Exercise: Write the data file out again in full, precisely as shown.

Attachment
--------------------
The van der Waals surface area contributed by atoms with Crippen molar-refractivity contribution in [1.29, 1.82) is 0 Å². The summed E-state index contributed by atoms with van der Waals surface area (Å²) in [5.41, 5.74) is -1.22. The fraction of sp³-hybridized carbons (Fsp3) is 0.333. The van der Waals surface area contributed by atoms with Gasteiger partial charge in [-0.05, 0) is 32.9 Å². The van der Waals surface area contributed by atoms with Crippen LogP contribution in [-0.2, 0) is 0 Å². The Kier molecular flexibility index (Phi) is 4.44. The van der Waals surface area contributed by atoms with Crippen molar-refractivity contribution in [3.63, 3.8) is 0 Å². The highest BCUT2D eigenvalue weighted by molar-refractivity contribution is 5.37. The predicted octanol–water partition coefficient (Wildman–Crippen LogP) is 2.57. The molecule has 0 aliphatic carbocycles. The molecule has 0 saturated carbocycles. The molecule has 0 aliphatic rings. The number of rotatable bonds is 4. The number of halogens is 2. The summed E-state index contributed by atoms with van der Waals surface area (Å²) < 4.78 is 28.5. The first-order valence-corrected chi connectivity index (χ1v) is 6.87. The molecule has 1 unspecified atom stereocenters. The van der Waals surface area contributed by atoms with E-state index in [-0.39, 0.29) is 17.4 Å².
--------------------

The van der Waals surface area contributed by atoms with Crippen molar-refractivity contribution in [1.29, 1.82) is 0 Å². The summed E-state index contributed by atoms with van der Waals surface area (Å²) in [5.41, 5.74) is -1.22. The fraction of sp³-hybridized carbons (Fsp3) is 0.333. The van der Waals surface area contributed by atoms with Gasteiger partial charge in [-0.05, 0) is 32.9 Å². The van der Waals surface area contributed by atoms with Crippen LogP contribution in [-0.2, 0) is 0 Å². The Kier molecular flexibility index (Phi) is 4.44. The van der Waals surface area contributed by atoms with Crippen molar-refractivity contribution in [3.63, 3.8) is 0 Å². The highest BCUT2D eigenvalue weighted by molar-refractivity contribution is 5.37. The predicted octanol–water partition coefficient (Wildman–Crippen LogP) is 2.57. The molecule has 0 aliphatic carbocycles. The molecule has 0 saturated carbocycles. The molecule has 0 aliphatic rings. The number of rotatable bonds is 4. The number of halogens is 2. The summed E-state index contributed by atoms with van der Waals surface area (Å²) < 4.78 is 28.5. The first-order valence-corrected chi connectivity index (χ1v) is 6.87. The molecule has 1 unspecified atom stereocenters. The van der Waals surface area contributed by atoms with E-state index in [-0.39, 0.29) is 17.4 Å².